Sexual Health

HIV - the faster, more efficient way of saying Human Immunodeficiency Virus - a sexually transmitted infection that attacks the immune system, leaving your body vulnerable to opportunistic infections.

Just to be clear – HIV is not AIDS. One thing (HIV) may lead to the other (AIDS) but living with HIV does not necessarily mean that a person has or even will acquire all of the illness, symptoms or syndromes required for an AIDS diagnosis.

How is it transmitted?

Only certain bodily fluids contain transmissible levels of HIV. These are blood, cum, vaginal fluid and breast milk. A person can only become infected with HIV if one of those fluids containing HIV enters their body and passes into the bloodstream. Fucking without condoms or other protections methods such as PrEP (pre exposure prophylaxis) and the sharing of injecting equipment are three of the known ways in which HIV is transmitted.

Are you HIV negative and have another STI like chlamydia or gonorrhoea? Well, you’re upping your risk of contracting HIV if you’re fucking without condoms or the use of PrEP.  As these bugs are known to increase inflammation in the body and make transmission of HIV just that bit easier.  For those people who are living with HIV, co-infection of HIV and another STI will increase the risk of onwards transmission.

Signs and Symptoms

Seroconversion (noun) the period which immediately follows HIV infection. A term used to describe the period during which a person goes from being HIV negative to HIV positive.

Just to be clear, anyone acquiring HIV may or may not experience a seroconversion illness immediately after infection. If they do, these may range from a severe flu-like illness that will pass in a matter of weeks to an opportunistic infection, fever, rashes, sore throat or just some swollen glands. Others will experience none of these at all.

Saying that any one thing is a sign or symptom of HIV infection is problematic because there’s simply - no one thing. It was however a 1995 Grammy Award winning Pop song by a Duo or Group with Vocals.

Been exposed?

If you think you may have been exposed to HIV you should consider getting PEP (post-exposure prophylaxis). PEP is a 4 week course of medication which may prevent HIV infection, provided that treatment is started ASAP. To be effective PEP must be started as soon as the potential exposure has occurred. If it is not started within 72 hours (3 days) it is not likely to work. To access PEP, contact your local sexual health clinic or visit www.getpep.info.

Testing

The most common testing method is a lab based HIV Antibody test. Antibodies are the immune system’s response to infection and can be detected up to 12 weeks after infection, depending on the test used. This is referred to as the window period. If an antibody test is completed during the window, any potential HIV infection may not show until the end of the 6-12 week window period (6 weeks for a conventional lab based test and 12 weeks for a rapid test). It’s important to tell your doctor or sexual health nurse if you’ve been at risk more recently as they will determine whether a more appropriate test for your circumstances should be ordered.

More and more ways to test for HIV are now available and they’re simple, effective and fast. Rapid testing is available in most capital cities across Australia and they return a result anywhere from 10 to 20 minutes, depending on the test kit. Bear in mind that the window period for a rapid test may be longer than that for a conventional lab based test. For more on Rapid Testing contact your local AIDS Council.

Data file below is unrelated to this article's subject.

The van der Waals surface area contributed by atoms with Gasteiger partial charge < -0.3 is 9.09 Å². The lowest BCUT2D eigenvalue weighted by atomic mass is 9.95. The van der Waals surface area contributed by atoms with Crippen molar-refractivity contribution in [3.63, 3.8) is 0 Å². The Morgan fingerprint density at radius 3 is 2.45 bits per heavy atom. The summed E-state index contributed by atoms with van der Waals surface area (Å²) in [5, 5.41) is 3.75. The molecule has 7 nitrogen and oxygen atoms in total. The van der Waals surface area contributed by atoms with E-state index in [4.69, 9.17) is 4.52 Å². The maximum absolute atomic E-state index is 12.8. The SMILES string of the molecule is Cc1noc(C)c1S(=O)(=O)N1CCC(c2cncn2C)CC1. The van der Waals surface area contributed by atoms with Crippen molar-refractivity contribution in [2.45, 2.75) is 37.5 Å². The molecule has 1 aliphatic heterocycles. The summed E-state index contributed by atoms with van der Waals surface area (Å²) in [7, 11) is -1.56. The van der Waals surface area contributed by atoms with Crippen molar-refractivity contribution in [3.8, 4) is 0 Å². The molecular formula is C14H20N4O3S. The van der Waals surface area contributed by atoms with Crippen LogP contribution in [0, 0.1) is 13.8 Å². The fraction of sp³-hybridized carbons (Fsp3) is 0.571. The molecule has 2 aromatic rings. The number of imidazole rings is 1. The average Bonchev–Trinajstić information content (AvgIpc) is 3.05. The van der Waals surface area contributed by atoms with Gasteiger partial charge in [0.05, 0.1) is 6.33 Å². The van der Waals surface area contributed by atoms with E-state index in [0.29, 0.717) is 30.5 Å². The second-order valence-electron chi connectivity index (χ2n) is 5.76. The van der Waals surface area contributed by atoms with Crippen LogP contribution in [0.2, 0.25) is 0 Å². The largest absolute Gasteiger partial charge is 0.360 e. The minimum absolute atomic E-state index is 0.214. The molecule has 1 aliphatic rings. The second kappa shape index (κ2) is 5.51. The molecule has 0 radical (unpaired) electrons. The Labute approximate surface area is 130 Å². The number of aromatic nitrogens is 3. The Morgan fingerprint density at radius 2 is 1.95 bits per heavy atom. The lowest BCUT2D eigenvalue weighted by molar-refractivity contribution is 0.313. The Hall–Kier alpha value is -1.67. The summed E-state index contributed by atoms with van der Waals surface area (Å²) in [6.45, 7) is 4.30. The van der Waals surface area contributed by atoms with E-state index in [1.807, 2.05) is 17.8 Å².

As you can see, they really REALLY WANT YOU.

How is it treated?

Highly active combination anti-retroviral medication used to treat HIV can dramatically improve the duration and quality of life for those people living with HIV by minimising damage to the immune system.  Current treatments used have minimal side effects and are generally well tolerated.  Current research (START Study) indicates that starting HIV treatment as soon as possible after being newly diagnosed with HIV has enormous health benefits.

Telling people

Should you tell your partners that you’ve potentially been exposed to HIV? Or should you tell your partners that you are living with HIV? These are difficult questions to answer and entirely up to the individual. Think about whether your disclosure at this point is going to bring with it supportive, empathetic conversations and if your answer is – ‘I am unsure or probs not’ - then it may be better to speak with someone who’s going to stand beside you at this point. There’s no rush and no golden rule saying that your partners, workmates, friends or pilates instructor needs to know. Not at this point and quite frankly, not until you’re ready. If you would like some further support or legal advice, then contact your local PLHIV (People Living with HIV) organisation via the National Association of People with HIV Australia.

Contacting people

Though it may be difficult and uncomfortable a conversation to have, it is important for the health of your sexual partners and the health of other sexual partners that they may have too - that you let them know that they may have been exposed to HIV. 

Relevant laws concerning disclosure to sexual partners

Please note that there are significant variations between jurisdictional state and territory laws concerning disclosure of your positive HIV status to sexual partners throughout Australia.  For further information about the applicable and relevant laws contact the state based PLHIV (People Living with HIV) organisations, and you can find details of these organisations at the National Association of People with HIV Australia.

Also, if you are HIV positive and want to feel empowered by reading other people's discloure story or share your own disclosure story, visit the Disclosure Project.